Treat your garden once a month for the first year, and then reapply every few months.
Solar cat repellents
Cats have incredible hearing, and hate anything in the ultrasonic range. Ultrasonic motion detectors, particularly those with lights that mimic a cat’s eyes, are surprisingly effective.
I’ve never personally used them, but my mother-in-law swears by them and has been using these clever bits of kit for many years to great effect.
Frequently Asked Questions About Deterring Cats
What smells do cats hate?
Any pungent, spicy, or citrusy fragrance will deter cats from your garden, but they particularly hate the scent of dog urine. It might seem obvious, and a little hard to replicate, but the Cat shoo plant effectively replicates the scent as an organic deterrent for cats.
What really deters cats?
Cats are very susceptible to smells. Citrus and spicy fragrances like mustard or citronella will help to reduce feline garden visitors, but the most effective cat deterrent is always thorns, spikes, and sharp planting, like holly, pyracantha, or roses.
What can I do about my neighbor’s cat pooping in my garden?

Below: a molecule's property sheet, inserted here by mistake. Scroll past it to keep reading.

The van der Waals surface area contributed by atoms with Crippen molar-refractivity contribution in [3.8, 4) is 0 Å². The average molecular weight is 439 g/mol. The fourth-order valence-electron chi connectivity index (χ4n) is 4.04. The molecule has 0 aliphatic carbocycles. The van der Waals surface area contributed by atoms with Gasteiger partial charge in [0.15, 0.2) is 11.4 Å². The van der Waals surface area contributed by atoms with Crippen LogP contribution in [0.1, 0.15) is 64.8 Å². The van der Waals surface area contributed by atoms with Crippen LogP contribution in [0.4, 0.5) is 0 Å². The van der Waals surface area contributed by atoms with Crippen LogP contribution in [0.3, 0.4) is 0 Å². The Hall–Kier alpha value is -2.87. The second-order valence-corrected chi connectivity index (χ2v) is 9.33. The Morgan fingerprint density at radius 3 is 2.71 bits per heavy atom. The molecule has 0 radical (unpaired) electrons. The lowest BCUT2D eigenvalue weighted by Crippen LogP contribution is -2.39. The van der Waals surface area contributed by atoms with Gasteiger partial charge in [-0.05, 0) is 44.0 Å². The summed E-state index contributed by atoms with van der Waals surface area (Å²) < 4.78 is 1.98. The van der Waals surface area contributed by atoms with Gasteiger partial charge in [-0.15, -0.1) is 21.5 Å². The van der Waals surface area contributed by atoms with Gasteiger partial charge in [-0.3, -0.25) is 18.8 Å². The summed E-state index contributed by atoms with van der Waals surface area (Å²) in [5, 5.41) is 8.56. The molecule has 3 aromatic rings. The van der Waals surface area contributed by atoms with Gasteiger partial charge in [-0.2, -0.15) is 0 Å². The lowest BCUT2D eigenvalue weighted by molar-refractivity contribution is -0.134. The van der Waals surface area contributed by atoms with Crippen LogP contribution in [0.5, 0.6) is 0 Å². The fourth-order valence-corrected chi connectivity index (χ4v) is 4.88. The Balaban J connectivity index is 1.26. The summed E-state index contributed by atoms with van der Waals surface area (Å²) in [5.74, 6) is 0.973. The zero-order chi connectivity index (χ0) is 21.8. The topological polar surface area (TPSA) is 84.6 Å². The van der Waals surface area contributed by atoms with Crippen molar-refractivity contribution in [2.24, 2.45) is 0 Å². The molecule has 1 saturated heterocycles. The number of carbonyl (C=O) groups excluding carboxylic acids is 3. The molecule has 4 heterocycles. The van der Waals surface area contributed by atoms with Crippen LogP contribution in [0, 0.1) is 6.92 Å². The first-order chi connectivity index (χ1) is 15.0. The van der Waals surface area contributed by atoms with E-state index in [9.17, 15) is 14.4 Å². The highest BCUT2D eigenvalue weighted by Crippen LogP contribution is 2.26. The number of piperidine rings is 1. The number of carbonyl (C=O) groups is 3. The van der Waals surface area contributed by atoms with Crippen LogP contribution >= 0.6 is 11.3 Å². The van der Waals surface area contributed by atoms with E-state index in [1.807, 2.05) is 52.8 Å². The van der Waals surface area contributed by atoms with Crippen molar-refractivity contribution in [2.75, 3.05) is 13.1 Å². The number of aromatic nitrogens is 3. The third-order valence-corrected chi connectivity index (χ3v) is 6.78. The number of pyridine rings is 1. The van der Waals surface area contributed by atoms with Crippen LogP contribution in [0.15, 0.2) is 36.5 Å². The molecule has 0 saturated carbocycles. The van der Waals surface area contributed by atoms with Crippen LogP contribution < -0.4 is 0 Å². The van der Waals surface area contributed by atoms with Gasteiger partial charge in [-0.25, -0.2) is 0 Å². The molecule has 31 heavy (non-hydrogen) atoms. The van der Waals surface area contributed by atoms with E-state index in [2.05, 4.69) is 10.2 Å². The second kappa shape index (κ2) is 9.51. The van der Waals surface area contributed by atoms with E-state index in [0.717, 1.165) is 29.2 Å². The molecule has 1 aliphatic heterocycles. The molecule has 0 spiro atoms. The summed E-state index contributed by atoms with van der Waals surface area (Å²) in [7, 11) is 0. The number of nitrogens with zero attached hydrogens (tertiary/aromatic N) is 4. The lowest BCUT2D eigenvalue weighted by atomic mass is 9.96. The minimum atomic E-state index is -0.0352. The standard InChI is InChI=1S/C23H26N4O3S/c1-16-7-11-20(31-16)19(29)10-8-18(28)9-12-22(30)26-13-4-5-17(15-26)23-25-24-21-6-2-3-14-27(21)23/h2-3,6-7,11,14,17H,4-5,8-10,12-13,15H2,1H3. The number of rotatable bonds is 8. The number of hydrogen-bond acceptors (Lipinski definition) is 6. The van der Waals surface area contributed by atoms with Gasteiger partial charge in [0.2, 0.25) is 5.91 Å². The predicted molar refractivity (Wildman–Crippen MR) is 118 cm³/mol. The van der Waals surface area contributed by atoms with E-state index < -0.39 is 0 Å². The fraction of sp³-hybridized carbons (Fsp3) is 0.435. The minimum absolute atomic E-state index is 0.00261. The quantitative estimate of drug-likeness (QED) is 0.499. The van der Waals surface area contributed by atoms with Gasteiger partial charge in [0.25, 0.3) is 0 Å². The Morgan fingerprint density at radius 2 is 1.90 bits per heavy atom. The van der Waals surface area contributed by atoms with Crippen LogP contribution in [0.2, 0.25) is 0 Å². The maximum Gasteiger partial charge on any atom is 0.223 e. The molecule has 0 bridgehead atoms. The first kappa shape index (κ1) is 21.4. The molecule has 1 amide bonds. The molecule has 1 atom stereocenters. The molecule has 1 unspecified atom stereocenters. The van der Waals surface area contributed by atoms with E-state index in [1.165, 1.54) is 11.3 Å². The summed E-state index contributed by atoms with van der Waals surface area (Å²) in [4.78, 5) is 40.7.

If your neighbor’s cat is constantly pooping in your garden, you can try to treat their favorite spot with citrus peels, ground pepper, chili flakes, or mustard seed, but if you have any holly bushes, laying fallen leaves as a dry, spiky mulch, will definitely stop your neighbor’s cat from returning to that spot again.
Does human urine deter cats from your garden?
OK, so let’s address this weird old wives’ tale… Does human urine deter cats from your garden? Well yes, it does, because cats don’t like to compete with larger species, like dogs (or humans) for control of space, and their first clue about who owns a space is scent marking.
Now, that’s all well and good, but if you’re peeing in your garden, you’re probably causing more of a problem than the cat ever was, because your wee is much worse for your plants than theirs.
Now You Know How to Keep Cats of Your Garden
I’m a cat lover, but I’m also a nature lover. For health reasons, my cats live indoors, but I know that there are many reasons that people let their cats out.
When it comes down to it, your gardens are your responsibility, and protecting wildlife shouldn’t be the job of cats, who are hard-wired to be hunters.
However, our native wildlife hasn’t evolved with cats in mind, so they are, in many ways, an invasive species in our gardens, upsetting soil balance, and plant health, as well as killing other garden visitors.
By following the guide above, you can tread a fine line between being kind to nature and managing cats in your neighborhood in a way that protects your garden and keeps cats out of your garden.